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How the pandemic has affected food industry investment

Article-How the pandemic has affected food industry investment

Covid-19 has had a major impact on investment in food and agriculture, with some areas growing much faster than before the pandemic, and a 15.5% jump in the value of deals across the sector.

Food delivery companies were among the most obvious contenders for investment during 2020 and raised a whopping $5.1 billion, but ‘midstream’ innovations between the farmer and retailer also received a sizeable boost, according to AgFunder’s latest analysis of investment in agrifood tech.

As the global crisis emerged, even multinationals faced ingredient supply and logistics hurdles, underlining the importance of diversified and efficient supply chains. Head of Media and Research at AgFunder, Louisa Burwood-Taylor, said increased investment in companies focused on supply chain efficiency was already on the cards, but the number of deals involving companies in this midstream category outpaced growth in the agrifood sector as a whole, up 30% compared to 2019.

“This is part of a longer term trend that could have been accelerated by Covid-19, but the need to increase efficiencies and digitise the supply chain was already there,” she said.

In total, tech companies in this category raised $5.3 billion in 2020 – including a $1.6 billion deal for cold chain technology specialist Lineage Logistics.


Alt proteins on the rise

Consumers placed more importance on food origins, too, and the trend toward food alternatives – whether protein alternatives, or alternatives to animal agriculture more generally – continued to grow. Investment increased sharply in alternative proteins and the technologies that support them, even though many of the companies receiving funding have yet to yield consumer-ready products.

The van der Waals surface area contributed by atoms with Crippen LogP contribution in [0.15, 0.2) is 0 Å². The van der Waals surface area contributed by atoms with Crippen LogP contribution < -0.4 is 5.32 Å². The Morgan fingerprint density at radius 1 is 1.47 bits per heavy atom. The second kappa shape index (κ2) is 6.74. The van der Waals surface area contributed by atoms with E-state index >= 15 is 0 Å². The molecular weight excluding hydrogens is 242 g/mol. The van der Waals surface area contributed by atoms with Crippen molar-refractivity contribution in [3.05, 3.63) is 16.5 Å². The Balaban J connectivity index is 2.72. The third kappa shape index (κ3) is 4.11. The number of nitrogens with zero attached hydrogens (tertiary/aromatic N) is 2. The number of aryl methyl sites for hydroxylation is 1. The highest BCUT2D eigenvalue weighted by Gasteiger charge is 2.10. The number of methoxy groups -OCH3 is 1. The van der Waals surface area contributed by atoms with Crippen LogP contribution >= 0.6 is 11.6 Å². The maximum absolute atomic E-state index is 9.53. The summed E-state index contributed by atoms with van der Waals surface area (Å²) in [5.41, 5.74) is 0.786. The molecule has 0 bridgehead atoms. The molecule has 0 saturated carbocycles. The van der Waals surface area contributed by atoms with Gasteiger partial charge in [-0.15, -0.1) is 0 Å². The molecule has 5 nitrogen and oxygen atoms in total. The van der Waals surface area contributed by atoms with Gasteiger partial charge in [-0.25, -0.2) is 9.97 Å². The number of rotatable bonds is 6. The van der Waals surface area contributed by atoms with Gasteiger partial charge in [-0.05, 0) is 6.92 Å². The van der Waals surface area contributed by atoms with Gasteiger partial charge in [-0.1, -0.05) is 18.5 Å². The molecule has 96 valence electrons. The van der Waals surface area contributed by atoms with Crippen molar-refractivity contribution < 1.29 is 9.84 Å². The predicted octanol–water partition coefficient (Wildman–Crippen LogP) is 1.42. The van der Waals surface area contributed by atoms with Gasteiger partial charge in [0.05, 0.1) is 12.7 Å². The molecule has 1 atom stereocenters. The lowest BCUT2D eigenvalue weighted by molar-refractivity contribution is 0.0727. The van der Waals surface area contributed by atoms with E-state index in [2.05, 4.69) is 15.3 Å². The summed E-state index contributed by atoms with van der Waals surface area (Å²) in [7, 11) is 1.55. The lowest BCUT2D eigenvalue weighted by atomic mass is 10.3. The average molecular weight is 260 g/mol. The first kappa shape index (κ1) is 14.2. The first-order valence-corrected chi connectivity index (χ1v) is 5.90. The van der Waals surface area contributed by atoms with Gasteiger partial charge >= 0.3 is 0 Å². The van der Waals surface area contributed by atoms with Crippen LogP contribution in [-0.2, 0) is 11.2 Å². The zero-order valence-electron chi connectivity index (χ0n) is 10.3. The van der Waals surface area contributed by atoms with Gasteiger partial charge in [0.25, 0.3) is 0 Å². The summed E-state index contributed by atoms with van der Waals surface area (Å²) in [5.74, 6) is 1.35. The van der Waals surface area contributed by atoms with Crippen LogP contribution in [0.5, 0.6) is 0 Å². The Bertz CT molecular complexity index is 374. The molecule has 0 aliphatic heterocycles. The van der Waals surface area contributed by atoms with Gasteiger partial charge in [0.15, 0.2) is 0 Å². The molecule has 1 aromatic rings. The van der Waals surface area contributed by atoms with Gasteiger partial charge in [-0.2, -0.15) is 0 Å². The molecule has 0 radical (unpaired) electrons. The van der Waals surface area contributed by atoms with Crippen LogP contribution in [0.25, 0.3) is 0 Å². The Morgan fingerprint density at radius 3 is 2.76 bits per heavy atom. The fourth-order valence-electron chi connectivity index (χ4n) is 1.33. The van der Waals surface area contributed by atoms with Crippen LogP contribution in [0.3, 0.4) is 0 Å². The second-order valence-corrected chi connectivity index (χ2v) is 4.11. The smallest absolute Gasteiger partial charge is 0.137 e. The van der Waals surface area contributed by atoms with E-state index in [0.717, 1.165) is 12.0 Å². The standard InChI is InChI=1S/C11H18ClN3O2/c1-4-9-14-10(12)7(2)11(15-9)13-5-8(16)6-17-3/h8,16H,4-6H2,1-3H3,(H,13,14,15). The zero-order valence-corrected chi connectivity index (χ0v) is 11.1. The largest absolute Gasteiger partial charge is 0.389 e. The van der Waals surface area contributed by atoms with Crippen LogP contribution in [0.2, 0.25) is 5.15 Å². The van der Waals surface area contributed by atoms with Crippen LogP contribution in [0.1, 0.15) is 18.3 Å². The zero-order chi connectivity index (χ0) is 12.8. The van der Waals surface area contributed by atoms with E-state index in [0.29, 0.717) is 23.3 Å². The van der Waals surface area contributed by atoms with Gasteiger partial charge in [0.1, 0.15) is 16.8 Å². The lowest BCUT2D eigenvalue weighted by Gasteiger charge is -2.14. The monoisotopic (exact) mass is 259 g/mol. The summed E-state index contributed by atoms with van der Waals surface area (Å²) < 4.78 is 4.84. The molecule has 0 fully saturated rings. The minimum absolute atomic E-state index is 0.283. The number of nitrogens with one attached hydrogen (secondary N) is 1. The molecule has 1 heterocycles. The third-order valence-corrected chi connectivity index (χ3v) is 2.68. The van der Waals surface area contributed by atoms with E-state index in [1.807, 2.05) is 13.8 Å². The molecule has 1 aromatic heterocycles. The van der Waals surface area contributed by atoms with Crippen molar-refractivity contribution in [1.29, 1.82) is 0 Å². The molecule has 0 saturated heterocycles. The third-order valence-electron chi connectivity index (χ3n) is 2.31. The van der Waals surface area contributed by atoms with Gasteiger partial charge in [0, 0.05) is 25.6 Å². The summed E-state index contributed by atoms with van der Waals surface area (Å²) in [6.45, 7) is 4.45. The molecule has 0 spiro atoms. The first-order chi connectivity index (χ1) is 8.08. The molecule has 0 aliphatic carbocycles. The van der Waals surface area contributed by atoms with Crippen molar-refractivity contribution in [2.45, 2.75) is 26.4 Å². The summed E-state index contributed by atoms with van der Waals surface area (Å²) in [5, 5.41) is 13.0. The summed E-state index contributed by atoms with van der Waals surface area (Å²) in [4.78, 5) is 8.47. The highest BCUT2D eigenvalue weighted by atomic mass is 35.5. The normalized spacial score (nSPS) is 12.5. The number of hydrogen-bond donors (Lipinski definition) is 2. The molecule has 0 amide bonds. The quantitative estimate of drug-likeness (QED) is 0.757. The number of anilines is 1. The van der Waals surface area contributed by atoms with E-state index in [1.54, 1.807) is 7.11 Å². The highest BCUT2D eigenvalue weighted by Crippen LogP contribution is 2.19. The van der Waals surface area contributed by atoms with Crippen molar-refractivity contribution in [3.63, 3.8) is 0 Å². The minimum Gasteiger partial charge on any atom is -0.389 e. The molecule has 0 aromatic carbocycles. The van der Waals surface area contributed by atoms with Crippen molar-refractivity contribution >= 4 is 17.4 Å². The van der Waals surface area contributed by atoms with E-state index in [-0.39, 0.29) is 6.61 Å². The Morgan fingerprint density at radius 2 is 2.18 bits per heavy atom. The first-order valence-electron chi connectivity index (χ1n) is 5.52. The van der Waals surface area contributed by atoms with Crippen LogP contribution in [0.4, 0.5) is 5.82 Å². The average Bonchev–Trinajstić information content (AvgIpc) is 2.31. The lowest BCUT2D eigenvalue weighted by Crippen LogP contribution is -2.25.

“Alternative protein technology is advancing rapidly and we see more and more products in the hands of consumers each year, if not each month,” said Burwood-Taylor, adding that investment goes far beyond consumer-facing brands; companies right along the alternative protein supply chain stand to gain from rising interest in the sector.

“There is so much more scope for innovation in this category when you think about all the component parts of cell cultured meat as one example – the scaffolding and inputs needed to create that product – and then all the different types of animal products that can be replaced, there's still a lot of white space for innovation and investment,” she said.

Shift toward established startups

Meanwhile, growth in early stage companies was muted at about 9%, which AgFunder said could be related to risk averse behaviour from investors during the pandemic. In other industries, early stage venture capital investment actually decreased. Another explanation for shifting investor interest toward later stage companies could be that the sector is maturing as a whole.

“Agrifoodtech is no longer an early-stage industry,” AgFunder said in its latest report. “The first wave of innovators across categories are maturing and raising larger growth stage rounds.”

According to Burwood-Taylor, the sector is still at the start of a steeper growth curve.

“We're just at the beginning of modernizing the food supply chain, from farm to fork; there is still much work to do be done to catch up with other sectors, in terms of tech innovation but also in terms of investment levels where agrifood is still underweight compared to others,” she said.